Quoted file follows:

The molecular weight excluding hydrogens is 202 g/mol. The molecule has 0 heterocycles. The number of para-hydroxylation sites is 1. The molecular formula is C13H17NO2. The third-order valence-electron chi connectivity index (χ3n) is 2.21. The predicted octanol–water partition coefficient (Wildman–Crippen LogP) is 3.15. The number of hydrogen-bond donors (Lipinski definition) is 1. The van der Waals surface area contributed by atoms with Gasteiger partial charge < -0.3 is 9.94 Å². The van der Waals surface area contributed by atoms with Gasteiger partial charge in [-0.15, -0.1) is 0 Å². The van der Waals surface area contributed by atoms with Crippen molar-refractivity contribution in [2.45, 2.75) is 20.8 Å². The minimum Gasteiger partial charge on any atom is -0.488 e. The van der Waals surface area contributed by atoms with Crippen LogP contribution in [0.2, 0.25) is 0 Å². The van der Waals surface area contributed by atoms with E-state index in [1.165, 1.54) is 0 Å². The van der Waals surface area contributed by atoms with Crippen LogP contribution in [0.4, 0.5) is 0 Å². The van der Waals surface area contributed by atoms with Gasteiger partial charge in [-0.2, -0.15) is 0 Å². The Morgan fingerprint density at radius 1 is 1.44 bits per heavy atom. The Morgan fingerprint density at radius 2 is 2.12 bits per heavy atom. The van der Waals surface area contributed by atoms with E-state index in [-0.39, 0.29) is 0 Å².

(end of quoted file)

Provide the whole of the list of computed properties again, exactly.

The molecular weight excluding hydrogens is 202 g/mol. The molecule has 0 heterocycles. The number of para-hydroxylation sites is 1. The molecular formula is C13H17NO2. The third-order valence-electron chi connectivity index (χ3n) is 2.21. The predicted octanol–water partition coefficient (Wildman–Crippen LogP) is 3.15. The number of hydrogen-bond donors (Lipinski definition) is 1. The van der Waals surface area contributed by atoms with Gasteiger partial charge < -0.3 is 9.94 Å². The van der Waals surface area contributed by atoms with Gasteiger partial charge in [-0.15, -0.1) is 0 Å². The van der Waals surface area contributed by atoms with Crippen molar-refractivity contribution in [2.45, 2.75) is 20.8 Å². The minimum Gasteiger partial charge on any atom is -0.488 e. The van der Waals surface area contributed by atoms with Crippen LogP contribution in [0.2, 0.25) is 0 Å². The van der Waals surface area contributed by atoms with E-state index in [1.165, 1.54) is 0 Å². The van der Waals surface area contributed by atoms with Crippen LogP contribution in [0.4, 0.5) is 0 Å². The van der Waals surface area contributed by atoms with Gasteiger partial charge in [-0.2, -0.15) is 0 Å². The Morgan fingerprint density at radius 1 is 1.44 bits per heavy atom. The Morgan fingerprint density at radius 2 is 2.12 bits per heavy atom. The van der Waals surface area contributed by atoms with E-state index in [-0.39, 0.29) is 0 Å².